One of my favorite things about Frontend Mentor is the barrier to entry is very low which makes it very beginner friendly. But that doesn't mean it is only for beginners. There is something for everyone. The challenges are well categorized (Newbie, Junior, Intermediate, Advanced, Guru) So you can choose your level.
There are two versions. One is a free version and the other is the PRO version (paid). I only tried the free version and I have been very pleased with it. You can check out the differences here
- Scoring system
It has a very engaging scoring system. You earn points through solving problems and interacting with the community. Badges were introduced on Jun 15, 2020. You can earn the badges through points. And it was a great addition. It acts as a motivational incentive for those who are competitive.But don't get disheartened if you don't see yourself at the top. The scoring system is more geared towards being an active member of the community than being the best developer.
You can also check the Wall of Fame to see the leader board.
The community is very helpful. You will get feedback almost instantly. You also get points for interacting and by getting up votes on your comments which is an added incentive.
- Escaping Tutorial Hell
Every self-taught developer has gone through tutorial hell. And it is very difficult to get out of it. But Frontend Mentor does a wonderful job of helping you get out it. It is also helpful for those who want to code and learn rather than building up a website from scratch.
- Learning Git/GitHub
- Learning Hosting
Hosting is an important part of Web Development. Frontend Mentor provides a shortlist of free hosting platforms that can be used to host your static websites.
To be honest, I wasn’t dissatisfied with any part. It was overall a very good experience.
- Don't skip challenges
It might be tempting to pass on challenges you find too easy. Again on the flip side, you might get stuck on a challenge you find difficult. Try your best not to skip it. Push your boundaries and get out of your comfort zone as often as possible. That is the only way to grow.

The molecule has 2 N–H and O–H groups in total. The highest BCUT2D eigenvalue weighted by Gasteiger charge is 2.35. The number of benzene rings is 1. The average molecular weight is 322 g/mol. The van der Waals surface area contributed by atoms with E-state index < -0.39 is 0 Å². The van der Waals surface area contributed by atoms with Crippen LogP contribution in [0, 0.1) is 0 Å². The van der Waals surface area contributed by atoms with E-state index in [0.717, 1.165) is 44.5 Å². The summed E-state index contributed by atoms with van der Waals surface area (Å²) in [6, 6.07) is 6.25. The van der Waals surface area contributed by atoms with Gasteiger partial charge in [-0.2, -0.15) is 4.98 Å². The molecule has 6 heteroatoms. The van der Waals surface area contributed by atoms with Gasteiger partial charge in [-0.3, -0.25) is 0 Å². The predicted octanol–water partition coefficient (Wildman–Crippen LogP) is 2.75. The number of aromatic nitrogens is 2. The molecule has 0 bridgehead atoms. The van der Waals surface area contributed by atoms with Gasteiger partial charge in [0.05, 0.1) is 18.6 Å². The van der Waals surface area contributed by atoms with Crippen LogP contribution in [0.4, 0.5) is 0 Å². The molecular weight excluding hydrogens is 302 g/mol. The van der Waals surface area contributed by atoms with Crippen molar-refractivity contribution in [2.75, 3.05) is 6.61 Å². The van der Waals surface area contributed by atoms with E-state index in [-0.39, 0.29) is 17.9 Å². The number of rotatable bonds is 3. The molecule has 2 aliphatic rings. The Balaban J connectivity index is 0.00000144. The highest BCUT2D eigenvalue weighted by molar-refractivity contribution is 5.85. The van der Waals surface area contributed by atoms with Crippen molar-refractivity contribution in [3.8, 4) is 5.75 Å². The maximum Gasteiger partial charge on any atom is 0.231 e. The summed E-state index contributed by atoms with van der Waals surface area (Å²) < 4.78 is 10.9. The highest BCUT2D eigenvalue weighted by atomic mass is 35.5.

- Create a separate GitHub repository
If you plan on doing more than 5 challenges, creating a single repository for every challenge might populate your GitHub repository and it will be hard for you to find the repository in the future. So my recommendation would be to keep all the challenges in a single repository and keeping every project/challenge in a different folder inside the repository
Example - https://github.com/Munem-Prionto/frontendmentor.io
P.S : I don’t know if this is conventionally correct but I personally find this process helpful.
- Write READMEs
Frontend Mentor provides you with a README template. You might want to skip writing the README but it is a good practice to write README because if someone visits your repository, the README will enable them to understand the project. It is the medium of communication between you and the users.
- Time-box yourself
There is no time limit on the challenges which is a good thing as you can go at your own pace but it can also be a bad thing. When there is no time limit we tend to waste more time. So time-boxing yourself is a great way to tackle this problem. When you take a challenge, estimate the time that you need to complete that challenge and try your best to complete it within your estimation. This will also help you to understand yourself and your skill level. It will also improve your estimation game which will come in handy if you venture into freelancing. But don't get disheartened if you fail to complete it within your estimation.
- Compete with your friends
If you have friends that are on the same skill level as you, have a friendly competition. Who can do the most challenges? Who can do it faster? Who can do it better? But avoid comparing yourself with someone who is clearly ahead of you and has put in more hours than you. Be realistic whilst comparing with others. And keep in mind that everyone has a different learning speed.
- DON’T be a perfectionist
A lot of us have a perfectionist mindset but being a perfectionist can slow you down. If your website is close enough to the design and looks good, submit the challenge and move on to the next one. Use the design as a guideline and not the finished product.
Lastly I would recommend you to take my advice with a pinch of salt as I am a beginner myself.